4. And could their peacefulness be witnessed instead of told.
Example 2
Jenny was from a broken home. Her mother left when she was 3, and her father had the neighbor babysit her soon after and never came back. She was put into foster care, but proved a difficult child and was shipped from one home to the next, finally winding up permanently in a group home at the ripe old age of 8. Which only hardened her more of course, as nasty fights and group torture were a form of entertainment and even currency at Bellville Home For Girls.  Run by a group of apathetic and borderline-seedy priests, Jenny learned quickly it was her and her alone she had to focus on, to take care of.  She started fighting to win if pounced, fighting dirty, nasty, horribly, and she quickly learned NEVER to regret it. The one time her kind instinct popped up and she held back, stopped hitting for blood, and tried to speak instead, she was almost beaten to death by another 11 year old.
1. Obviously, cut broken home.
2. We can hear that she hopped around, from the kids in the home.
3. See group home at 8 when she arrives, and witness the savageness of it.
4. See kindness, or hear about it.
So basically, if we want to be hardcore about this paragraph, it can be bought down to this:

“Her mother left when she was 3, and her father had the neighbor babysit her soon after and never came back”
Kinds of Expose
We just saw a bunch of expose across the board… expose blended into a scene, action instead of it, and awaking images instead of explaining. So, let’s go a little further:
We can cut expose into three practical categories at this point, for writing/editing purposes :
1. Expose that can be tweaked on the spot (sometimes). And
2.  Expose that takes planning.
3. Villain expository
Let’s look at each of them closer:
1.     Expose that can be tweaked on the spot (sometimes)
Most of these types of expository can be tweaked and reworked on the spot, through editing:
·        Actions through physicality, body language, tone, etc, that help us understand a character better… also…
·        world building through doing rather than telling - acting within the world: like, pulling the shutters if it’s too bright, or making the coffee in the futuristic coffee pot instead of explaining that it’s futuristic and works as follows, etc.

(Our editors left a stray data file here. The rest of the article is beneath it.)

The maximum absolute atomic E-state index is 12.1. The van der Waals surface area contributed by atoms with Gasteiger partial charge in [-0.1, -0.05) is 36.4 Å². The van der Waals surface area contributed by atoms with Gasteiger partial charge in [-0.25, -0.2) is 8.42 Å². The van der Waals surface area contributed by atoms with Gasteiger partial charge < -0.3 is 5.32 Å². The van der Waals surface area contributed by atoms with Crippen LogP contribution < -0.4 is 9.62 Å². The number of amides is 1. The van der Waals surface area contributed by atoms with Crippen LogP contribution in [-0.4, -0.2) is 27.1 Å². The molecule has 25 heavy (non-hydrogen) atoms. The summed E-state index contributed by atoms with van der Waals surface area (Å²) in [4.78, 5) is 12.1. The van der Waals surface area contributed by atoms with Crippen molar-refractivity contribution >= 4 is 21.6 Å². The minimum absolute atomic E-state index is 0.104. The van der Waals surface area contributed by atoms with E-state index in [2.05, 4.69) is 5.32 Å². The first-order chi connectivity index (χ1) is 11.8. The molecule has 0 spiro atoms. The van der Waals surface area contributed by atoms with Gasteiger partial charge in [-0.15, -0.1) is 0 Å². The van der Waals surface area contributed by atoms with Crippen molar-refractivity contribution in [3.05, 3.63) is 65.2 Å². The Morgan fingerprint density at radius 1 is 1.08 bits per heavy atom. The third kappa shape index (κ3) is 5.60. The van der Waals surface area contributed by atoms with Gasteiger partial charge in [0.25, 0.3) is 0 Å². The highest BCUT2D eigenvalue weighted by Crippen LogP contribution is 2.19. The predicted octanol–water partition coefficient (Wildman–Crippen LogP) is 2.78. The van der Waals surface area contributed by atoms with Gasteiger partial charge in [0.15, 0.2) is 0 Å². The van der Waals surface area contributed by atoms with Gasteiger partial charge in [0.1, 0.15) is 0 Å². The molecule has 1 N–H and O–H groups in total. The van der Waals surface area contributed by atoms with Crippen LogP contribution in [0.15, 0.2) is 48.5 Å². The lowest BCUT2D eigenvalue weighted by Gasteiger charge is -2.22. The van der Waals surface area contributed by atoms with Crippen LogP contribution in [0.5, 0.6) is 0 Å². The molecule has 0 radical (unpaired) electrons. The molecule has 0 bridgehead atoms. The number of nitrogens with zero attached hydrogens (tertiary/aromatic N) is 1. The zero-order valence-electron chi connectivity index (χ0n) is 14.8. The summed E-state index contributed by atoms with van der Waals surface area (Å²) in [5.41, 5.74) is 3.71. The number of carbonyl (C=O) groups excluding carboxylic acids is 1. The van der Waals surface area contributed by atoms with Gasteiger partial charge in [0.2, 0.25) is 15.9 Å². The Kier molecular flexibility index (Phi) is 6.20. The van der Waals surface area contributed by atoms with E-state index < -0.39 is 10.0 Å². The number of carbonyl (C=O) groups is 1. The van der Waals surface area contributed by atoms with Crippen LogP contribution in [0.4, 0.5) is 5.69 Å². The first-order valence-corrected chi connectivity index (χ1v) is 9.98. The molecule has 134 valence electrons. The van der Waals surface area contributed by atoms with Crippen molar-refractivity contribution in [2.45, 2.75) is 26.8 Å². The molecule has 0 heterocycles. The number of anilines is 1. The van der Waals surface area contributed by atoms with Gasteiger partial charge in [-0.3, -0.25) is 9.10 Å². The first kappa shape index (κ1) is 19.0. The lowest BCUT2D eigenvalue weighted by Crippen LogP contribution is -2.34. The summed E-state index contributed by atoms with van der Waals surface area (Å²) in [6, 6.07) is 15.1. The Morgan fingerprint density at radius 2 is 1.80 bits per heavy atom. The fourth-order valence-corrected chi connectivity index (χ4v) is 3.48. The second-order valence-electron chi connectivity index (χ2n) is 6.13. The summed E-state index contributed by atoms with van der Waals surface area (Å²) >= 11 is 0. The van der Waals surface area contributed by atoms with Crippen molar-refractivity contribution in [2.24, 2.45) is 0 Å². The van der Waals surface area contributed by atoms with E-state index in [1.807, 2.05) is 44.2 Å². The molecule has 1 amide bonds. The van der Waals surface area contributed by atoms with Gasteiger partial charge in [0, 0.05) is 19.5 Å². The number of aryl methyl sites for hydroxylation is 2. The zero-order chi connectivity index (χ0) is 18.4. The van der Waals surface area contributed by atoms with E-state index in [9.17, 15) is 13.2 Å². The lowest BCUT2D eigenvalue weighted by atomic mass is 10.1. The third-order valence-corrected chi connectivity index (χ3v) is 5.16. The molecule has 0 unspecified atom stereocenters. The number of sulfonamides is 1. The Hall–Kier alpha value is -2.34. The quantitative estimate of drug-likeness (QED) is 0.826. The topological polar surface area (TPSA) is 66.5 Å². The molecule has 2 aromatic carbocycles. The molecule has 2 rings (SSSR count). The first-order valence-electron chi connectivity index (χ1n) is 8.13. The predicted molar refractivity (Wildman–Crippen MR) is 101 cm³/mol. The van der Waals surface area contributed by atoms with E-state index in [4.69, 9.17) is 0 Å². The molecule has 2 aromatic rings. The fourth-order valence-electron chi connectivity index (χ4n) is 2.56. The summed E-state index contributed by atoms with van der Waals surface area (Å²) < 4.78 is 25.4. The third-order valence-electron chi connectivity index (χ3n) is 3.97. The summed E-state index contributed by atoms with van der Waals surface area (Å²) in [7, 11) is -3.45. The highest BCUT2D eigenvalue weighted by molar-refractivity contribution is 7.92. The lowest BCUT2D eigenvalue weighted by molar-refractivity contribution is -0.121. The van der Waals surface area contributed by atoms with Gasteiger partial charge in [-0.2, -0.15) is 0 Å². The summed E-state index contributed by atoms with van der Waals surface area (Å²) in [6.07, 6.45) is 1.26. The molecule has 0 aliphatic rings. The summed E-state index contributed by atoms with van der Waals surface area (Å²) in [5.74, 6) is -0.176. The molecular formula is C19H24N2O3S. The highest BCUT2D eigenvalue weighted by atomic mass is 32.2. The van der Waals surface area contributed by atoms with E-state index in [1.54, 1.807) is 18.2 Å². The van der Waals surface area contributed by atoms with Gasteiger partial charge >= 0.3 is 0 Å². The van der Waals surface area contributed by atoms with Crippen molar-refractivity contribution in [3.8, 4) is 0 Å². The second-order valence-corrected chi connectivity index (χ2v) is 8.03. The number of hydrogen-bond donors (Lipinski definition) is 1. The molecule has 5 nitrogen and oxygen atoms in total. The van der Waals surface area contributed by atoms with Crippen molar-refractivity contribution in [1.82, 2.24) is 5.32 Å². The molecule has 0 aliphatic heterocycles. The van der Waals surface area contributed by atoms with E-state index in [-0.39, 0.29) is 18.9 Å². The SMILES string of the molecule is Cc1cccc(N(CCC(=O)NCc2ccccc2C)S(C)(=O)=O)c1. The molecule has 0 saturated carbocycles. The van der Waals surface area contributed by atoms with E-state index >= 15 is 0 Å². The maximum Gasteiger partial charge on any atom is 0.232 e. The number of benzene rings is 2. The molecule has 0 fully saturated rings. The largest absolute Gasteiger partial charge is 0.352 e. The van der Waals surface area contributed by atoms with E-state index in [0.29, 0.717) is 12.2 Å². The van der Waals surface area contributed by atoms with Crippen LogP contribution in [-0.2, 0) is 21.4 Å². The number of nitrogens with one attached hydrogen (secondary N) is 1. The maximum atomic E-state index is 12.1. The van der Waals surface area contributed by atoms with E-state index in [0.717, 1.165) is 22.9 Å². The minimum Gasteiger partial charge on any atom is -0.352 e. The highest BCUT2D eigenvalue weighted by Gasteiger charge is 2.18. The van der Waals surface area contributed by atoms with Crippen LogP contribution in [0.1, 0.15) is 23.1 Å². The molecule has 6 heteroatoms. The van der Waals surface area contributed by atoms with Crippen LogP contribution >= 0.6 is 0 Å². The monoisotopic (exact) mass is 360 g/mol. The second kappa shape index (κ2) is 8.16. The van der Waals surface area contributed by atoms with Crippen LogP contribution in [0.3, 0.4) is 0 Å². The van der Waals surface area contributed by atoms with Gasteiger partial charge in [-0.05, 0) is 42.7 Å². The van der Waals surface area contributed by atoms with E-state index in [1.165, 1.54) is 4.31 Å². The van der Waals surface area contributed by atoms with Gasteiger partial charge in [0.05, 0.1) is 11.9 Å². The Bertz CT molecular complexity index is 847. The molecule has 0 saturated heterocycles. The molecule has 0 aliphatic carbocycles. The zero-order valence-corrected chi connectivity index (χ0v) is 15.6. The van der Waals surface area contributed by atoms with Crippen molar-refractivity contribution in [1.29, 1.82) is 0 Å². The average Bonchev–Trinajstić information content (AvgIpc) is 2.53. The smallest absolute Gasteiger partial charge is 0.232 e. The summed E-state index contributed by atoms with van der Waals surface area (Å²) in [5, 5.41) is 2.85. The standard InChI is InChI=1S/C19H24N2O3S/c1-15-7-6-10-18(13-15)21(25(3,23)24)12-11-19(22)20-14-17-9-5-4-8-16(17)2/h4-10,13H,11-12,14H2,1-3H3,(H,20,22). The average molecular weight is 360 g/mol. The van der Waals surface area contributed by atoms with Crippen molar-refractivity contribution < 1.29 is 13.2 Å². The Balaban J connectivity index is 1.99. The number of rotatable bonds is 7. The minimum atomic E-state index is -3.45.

But the other type of expository to be fixed, is something that takes more planning... and really from the get go. And that’s not so tweakable expose: Interweaving info dumps throughout the story for plot necessity.  (Not so easily tweakable)

Let’s go through the easier, tweak-on-the-spot expose, a little further:
·        Expository in action. Shrugs, body language, scars: Physical things that tell the story for you.
A) Whether it's a personality trait (hard and quiet, soft and meek, well-fed and fat, thin and starving, alone and craving companionship, hurt and craving silence, tough life not needing people, etc.... )
B) Or a physical thing itself: a scar, an ability (martial arts, driving, knife throwing, mechanic, etc...)....
C) Or a character’s expression: such as a reaction. A shrug instead of saying someone doesn’t care, a wince instead of saying someone was hurt by what was said, an eye roll  instead of saying someone is annoyed, etc...
D) or lastly, an action itself, instead of an explanation of an action.  (think futuristic coffee-pot)
Frankly, this is simply writing technique, and can be worked on without significant changes to a script. Unless of course you decide your character now needs ninja-knife throwing abilities to show the childhood she had growing up in an ancient army of the dead… that’s gonna take a little more than tweaking.
Which takes us to our next type of expository writing:


2.                 Expose that takes planning,
or expository told through storytelling. This is the more difficult task. It takes structuring; intertwining info in small snippets throughout your plot. This takes crafting, outlining, knowing your story.
TIP: Slight tip here… when you’re struggling with this, and say trying to avoid having the main character talk about their past in an info-dump, consider having other characters tell the expose snippet… but do it as quickly as possible.
Example:
      What's her issue?" I asked, still nurturing my shot ego back to life.